The CPU we are using is the Intel Core i7-3960X LGA2011 processor. We will test with two configurations: Stock and Overclocked. Both will have Hyper Threading and Turbo modes enabled. For the backbone of the system we have the Intel DX79SI motherboard. We have also outfitted it with a 16GB (4x4gb) kit of Corsair Vengeance LP DDR3 1600MHz RAM. Drivers used for the motherboard are as follows:
- LAN: Intel PRO Network Connections LAN Driver version 16.7
- Audio: Realtek ALC Audio Driver version 6482
- Chipset: Intel Chipset Device Software version 188.8.131.522
- USB3: Renesas Electronics USB 3.0 Driver 184.108.40.206
- BIOS Version: 0380
The video card we are using is an MSI N560GTX-Ti Twin Frozr II/OC and is running ForceWare 290.53.
For the main drive we have a 90GB Corsair Force GT SATA3 SSD running firmware 1.3.3.
To test the coolers the system will be left idle at the desktop for 30 minutes and the temperature will be recorded. Then it will run at full load with Prime95 Blended test for 30 minutes and the temperature will be recorded. There will be 2 levels tested with our Core i7-3960X clocked at stock settings with Turbo and Hyper Threading on, and a high OC of 4.5 GHz also with Hyper Threading and Turbo enabled. All temps will be recorded with CoreTemp, and the temp reading from all 6 cores will be averaged. The thermal paste used on all coolers will be Gelid GC Extreme.
- Akasa Venom Voodoo
- Intel RTS2011LC Water Cooler
- Cooler Master TPC 812
- Corsair H80
- Corsair H100
- Noctua NH-D14
- Noctua NH-L12
- NZXT Havik 120
- Swiftech H20-220 Edge HD
- Zalman CNPS11X Performa
- Zalman CNPS12X
Temerature Testing Results
With the system running at stock settings the Prolimatech Genesis cooled the Intel Core i7-3690X to 56.67*C, that is 4.5 degrees behind the Noctua NH-D14 SE2011 on low. The Genesis with the Vortex 14 fans is very quiet, if not silent. Given its size I was hoping for better performance.
With the system overclocked to 4.5GHz the Genesis did well, coming in at 70.83*C closing the gap between it and the Noctua NH-D14 SE2011 on low to less than a degree. Going on similar sound levels the two are cloesly matched, however bumping up the fan speed on the NH-D14 SE2011 has large performance gain and is still very quiet. The upside to the Genesis is the ability to run tall RAM which is not posible with the NH-D14.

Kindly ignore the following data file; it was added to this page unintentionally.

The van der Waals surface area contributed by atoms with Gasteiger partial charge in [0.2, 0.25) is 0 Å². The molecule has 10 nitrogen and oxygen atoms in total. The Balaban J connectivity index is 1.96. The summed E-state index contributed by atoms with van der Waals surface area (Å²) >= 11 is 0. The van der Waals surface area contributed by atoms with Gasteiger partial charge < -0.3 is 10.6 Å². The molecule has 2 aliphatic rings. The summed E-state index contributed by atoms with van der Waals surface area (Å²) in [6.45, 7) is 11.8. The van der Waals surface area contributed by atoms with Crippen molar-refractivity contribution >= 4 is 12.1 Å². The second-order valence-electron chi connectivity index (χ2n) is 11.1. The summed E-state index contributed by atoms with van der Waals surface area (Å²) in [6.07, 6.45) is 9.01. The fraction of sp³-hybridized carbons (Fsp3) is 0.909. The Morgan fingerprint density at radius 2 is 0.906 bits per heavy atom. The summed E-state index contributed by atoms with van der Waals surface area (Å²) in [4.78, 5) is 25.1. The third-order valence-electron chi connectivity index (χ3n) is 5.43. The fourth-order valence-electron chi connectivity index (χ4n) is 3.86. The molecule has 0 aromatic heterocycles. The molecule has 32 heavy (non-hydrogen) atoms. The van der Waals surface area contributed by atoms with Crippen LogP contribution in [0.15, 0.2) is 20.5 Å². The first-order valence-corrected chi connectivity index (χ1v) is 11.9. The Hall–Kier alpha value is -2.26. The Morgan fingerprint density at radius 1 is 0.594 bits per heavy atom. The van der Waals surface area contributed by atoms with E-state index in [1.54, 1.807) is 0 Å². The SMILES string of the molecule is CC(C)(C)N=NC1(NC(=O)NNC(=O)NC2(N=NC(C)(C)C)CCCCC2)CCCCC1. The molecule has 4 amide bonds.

Final Thoughts of the Prolimatech Genesis
The Prolimatech Genesis is a large, solid, well built, with nice performance. When paired with Porlimatech’s Vortex 14 fans we found it to be near silent in its operation. The design of the Genesis is nice in the sense that it allows for a wide use of fans by the end user because it can handle both 120mm and 140mm fans. If you want to use certain fans, you might like that the Genesis does not come with fans and that you get to pick your own.
The biggest down side to the Genesis is its sheer size and massive weight (800g or 1.8lbs without fans). With the Intel LGA2011 socket we found that the Genesis hangs over the front edge of an ATX board by a couple inches. In a shallow depth case we could foresee that the end of the Genesis could have an issue with the 5.25” drive bays. On Intel LGA775/1155/1156/1366 sockets the rear of the vertical tower could be close enough to the back of the case to prevent the use of a third fan. With any socket, AMD or Intel, the horizontal tower will cover the RAM slots and the 24pin main power connector. It could also make it very interesting to reach fan connectors and the 4/8pin CPU power connector. If the Genesis fits in your case, with all your parts, how and in what order it all gets assembled will be the difference between a smooth build or lots and lots of cussing.
The Genesis paired with three Vortex 14 fans performed well. Comparing it to coolers with similar sound levels the Genesis performed closely. How ever those coolers, like the Noctua NH-D14 SE2011 and Thermaltake Frio Extreme, fan speed could be turned up to gain a little more performance at the cost of some extra noise. With the Vortex 14 fans pushing 87 CFM getting more performance will mean going to a 100+ CFM fan, which means more noise. Some enthusiasts may not care about more noise, but I prefer a quieter solution these days.
The Prolimatech Genesis is priced at $74.99 shipped, and that puts the Genesis square in the high-end air category. Add in the cost of three Red Vortex 14 LED fans run $14.99 plus shipping each. That puts the “as tested” price at ~$126. At that price, the Prolimatech Genesis is roughly $50 more than the Noctua NH-D14 SE2011 ($71.99 Shipped), and $30 more than the Corsair H100 sealed water cooler ($94.99 shipped). With CPU coolers that cost $50 less performing ~6C better at load it makes the Prolimatech Genesis a tough sell.
Legit Bottom Line: The Prolimatech Genesis paired with Vortex 14 fans performs nice and is near silent, albeit on the expensive side.